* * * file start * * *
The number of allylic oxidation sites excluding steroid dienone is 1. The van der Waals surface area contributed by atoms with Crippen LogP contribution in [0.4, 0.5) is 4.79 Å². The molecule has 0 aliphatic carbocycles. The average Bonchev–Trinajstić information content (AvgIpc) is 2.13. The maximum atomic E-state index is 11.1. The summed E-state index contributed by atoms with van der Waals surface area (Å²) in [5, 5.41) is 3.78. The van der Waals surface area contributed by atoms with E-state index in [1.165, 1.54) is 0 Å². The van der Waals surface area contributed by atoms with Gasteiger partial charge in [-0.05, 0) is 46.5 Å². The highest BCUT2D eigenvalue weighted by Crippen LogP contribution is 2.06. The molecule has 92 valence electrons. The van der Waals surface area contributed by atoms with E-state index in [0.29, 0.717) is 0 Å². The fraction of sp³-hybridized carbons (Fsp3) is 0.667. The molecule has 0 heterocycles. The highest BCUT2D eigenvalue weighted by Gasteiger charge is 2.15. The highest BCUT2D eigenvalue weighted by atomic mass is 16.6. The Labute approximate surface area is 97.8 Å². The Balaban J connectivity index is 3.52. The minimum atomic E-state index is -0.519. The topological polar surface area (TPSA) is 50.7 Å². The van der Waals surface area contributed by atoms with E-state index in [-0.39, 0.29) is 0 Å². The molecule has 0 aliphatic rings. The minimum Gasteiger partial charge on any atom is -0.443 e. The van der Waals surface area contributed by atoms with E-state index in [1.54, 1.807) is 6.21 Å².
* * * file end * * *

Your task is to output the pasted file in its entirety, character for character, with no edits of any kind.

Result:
The number of allylic oxidation sites excluding steroid dienone is 1. The van der Waals surface area contributed by atoms with Crippen LogP contribution in [0.4, 0.5) is 4.79 Å². The molecule has 0 aliphatic carbocycles. The average Bonchev–Trinajstić information content (AvgIpc) is 2.13. The maximum atomic E-state index is 11.1. The summed E-state index contributed by atoms with van der Waals surface area (Å²) in [5, 5.41) is 3.78. The van der Waals surface area contributed by atoms with E-state index in [1.165, 1.54) is 0 Å². The van der Waals surface area contributed by atoms with Gasteiger partial charge in [-0.05, 0) is 46.5 Å². The highest BCUT2D eigenvalue weighted by Crippen LogP contribution is 2.06. The molecule has 92 valence electrons. The van der Waals surface area contributed by atoms with E-state index in [0.29, 0.717) is 0 Å². The fraction of sp³-hybridized carbons (Fsp3) is 0.667. The molecule has 0 heterocycles. The highest BCUT2D eigenvalue weighted by Gasteiger charge is 2.15. The highest BCUT2D eigenvalue weighted by atomic mass is 16.6. The Labute approximate surface area is 97.8 Å². The Balaban J connectivity index is 3.52. The minimum atomic E-state index is -0.519. The topological polar surface area (TPSA) is 50.7 Å². The van der Waals surface area contributed by atoms with E-state index in [-0.39, 0.29) is 0 Å². The molecule has 0 aliphatic rings. The minimum Gasteiger partial charge on any atom is -0.443 e. The van der Waals surface area contributed by atoms with E-state index in [1.54, 1.807) is 6.21 Å².